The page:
CCS Cancer Patients Deeply Stressed as Loss of Coverage Looms

As we reported last week, more than 500 cancer patients throughout Western New York are facing the loss of their medical insurance coverage from Independent Health if they stay with their current care provider, CCS Oncology, after Jan. 1, the date when CCS oncologists are slated to be dropped from Independent Health’s provider network in a fee dispute.

James McGinnis, 59, of North Tonawanda, is one of those cancer patients who is going to have to find a whole new team of cancer doctors and care providers if the cutoff takes place as scheduled, even though he has been treated by CCS oncologists since he was diagnosed with metastastic squamous neck cancer in August of 2015 and told he may have only a few weeks to live.

James McGinnis...cancer patient victim of insurance dispute between Independent Health and his care provider, CCS Oncology.

James McGinnis…cancer patient victim of insurance dispute between Independent Health and his care provider, CCS Oncology.


“There are close to 600 people out there [cancer patients] like me who are being told to find a new cancer team,” said McGinnis during an interview this week.  “We’re caught in the middle of this dispute and I don’t know what’s going to happen and I’m definitely very concerned.”

McGinnis has been through 33 rounds of radiation and three rounds of eight-hour chemo sessions at the CCS treatment center on Williams Rd. in Niagara Falls while under the care of CCS oncologists Alvin Panahon and Herbert Duvivier, as well as four surgeries at Erie County Medical Center.

“I’m currently in remission, and my medical care team has done an outstanding job for me,” said McGinnis who has to undergo constant screening to make sure he’s still okay.  “Thankfully, my doctors tell me there’s an 80 percent chance it [the cancer] won’t return, but now I must decide what to do with this threat of the loss of health insurance if I remain with my CCS team, this after paying $579.62 a month for four years to Independent Health for my family insurance plan.  The last thing I want to do now is to find a new care team with another care provider to see me through this.”

McGinnis, a pastor and former chief of staff with the Niagara County Legislature and also a former personnel officer for Niagara County, has reached out to the state Dept. of Health for guidance, but was told to contact his provider.

McGinnis said he wasn’t advised about the insurance cutoff until he received a letter dated Oct. 28 from Independent Health, telling him that his doctors were being dropped from the insurance network and that the health insurer would help him find a new care provider.  He says his calls to Independent Health have not provided much relief other than he needed to contact another provider, even though that’s not what he wants.

CCS cancer patient James McGinnis was not advised by Independent Health until Oct. 28 that he was losing coverage, effective Jan. 1, 2017.

CCS cancer patient James McGinnis was not advised by Independent Health until Oct. 28 that he was losing coverage, effective Jan. 1, 2017.

“I feel let down by this, after all I’ve been through, and I’m sure the nearly 600 other cancer patients with CCS feel the same way,” he said.  He plans to meet with his CCS team on Dec. 15 to decide what to do.

As we reported last week, CCS Oncology feels it is being dropped from the Independent Health network based on flawed data that suggests it is charging more than its peers for cancer treatment.   Despite repeated requests, Independent Health has refused to allow CCS Oncology to review the cost analysis data.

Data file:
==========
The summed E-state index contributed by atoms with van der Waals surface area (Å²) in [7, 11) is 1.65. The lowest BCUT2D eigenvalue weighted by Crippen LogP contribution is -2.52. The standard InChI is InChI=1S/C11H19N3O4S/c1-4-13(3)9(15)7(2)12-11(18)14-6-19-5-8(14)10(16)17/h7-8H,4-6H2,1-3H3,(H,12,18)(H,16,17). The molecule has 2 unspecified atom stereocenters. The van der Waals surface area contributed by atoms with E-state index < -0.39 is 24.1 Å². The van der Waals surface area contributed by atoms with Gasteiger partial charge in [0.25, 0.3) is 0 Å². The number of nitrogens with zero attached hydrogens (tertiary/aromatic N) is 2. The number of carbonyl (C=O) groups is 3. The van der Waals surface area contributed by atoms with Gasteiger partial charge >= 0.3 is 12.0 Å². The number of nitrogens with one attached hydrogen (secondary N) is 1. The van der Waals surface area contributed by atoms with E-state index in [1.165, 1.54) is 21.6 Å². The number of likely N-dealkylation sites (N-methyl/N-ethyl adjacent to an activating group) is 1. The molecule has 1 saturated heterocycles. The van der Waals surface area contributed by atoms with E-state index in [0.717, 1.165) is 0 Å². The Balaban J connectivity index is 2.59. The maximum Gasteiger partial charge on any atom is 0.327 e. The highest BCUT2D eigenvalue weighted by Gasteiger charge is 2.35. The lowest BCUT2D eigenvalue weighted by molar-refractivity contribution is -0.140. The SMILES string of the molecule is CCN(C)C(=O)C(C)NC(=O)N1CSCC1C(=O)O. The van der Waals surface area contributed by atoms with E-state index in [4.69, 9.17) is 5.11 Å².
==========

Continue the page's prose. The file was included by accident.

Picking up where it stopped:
Dr. Wom Sam Yi, the CEO and chief medical examiner of CCS Oncology, says that data showing CCS’s costs were as much as 50 percent higher for treatment of lung and breast cancer has to be flawed because CCS follows all the same guidelines as other local cancer treatment groups.

“We’ve asked them from the beginning, when the first analysis was done in the first quarter of 2015, to provide us with the data,” said Dr. Yi.  “We’ve said, give us the data and let us see… maybe we can learn from our peers.  But they denied giving us the data.”

A clearly frustrated Dr. Yi, who leads the CCS Oncology group with offices and treatment facilities throughout the region, has concluded “they [IH] are trying to put us out of business,” and CCS will go to court within days to fight the cutoff.  Dr. Yi said 30 to 40 percent of CCS’s cancer patients will lose coverage from Independent Health if CCS is dropped from the network.

CCS attorney Paul Joyce of Buffalo said the health care provider will be going to court very shortly to fight Independent Health on the decision to drop CCS oncologists from the provider network.

Independent Health says its action was the result of a strategic decision “to move away from the inefficient and costly fee-for-service payment system toward a network of select oncology specialists who have agreed to a value-based reimbursement model.”

Independent Health says it has been able to work with other local oncology providers but has not been able to agree on such an arrangement with CCS, which negotiates on behalf of its affiliated physicians.

It must be noted that Amherst-based Independent Health ended last year with a $44 million loss on premium revenue of $2 billion, including operating losses of $49.4 million.  It was a second straight year of operating losses.

While CCS Oncology prepares to go to court, the many cancer patients like Jim McGinnis who are currently being treated by CCS oncologists are not only in a fight for survival but are faced with the problem of possibly having to change doctors in the middle of that fight.  As Jim McGinnis said, it is indeed a stressful time for families already under great stress from their battle against cancer.

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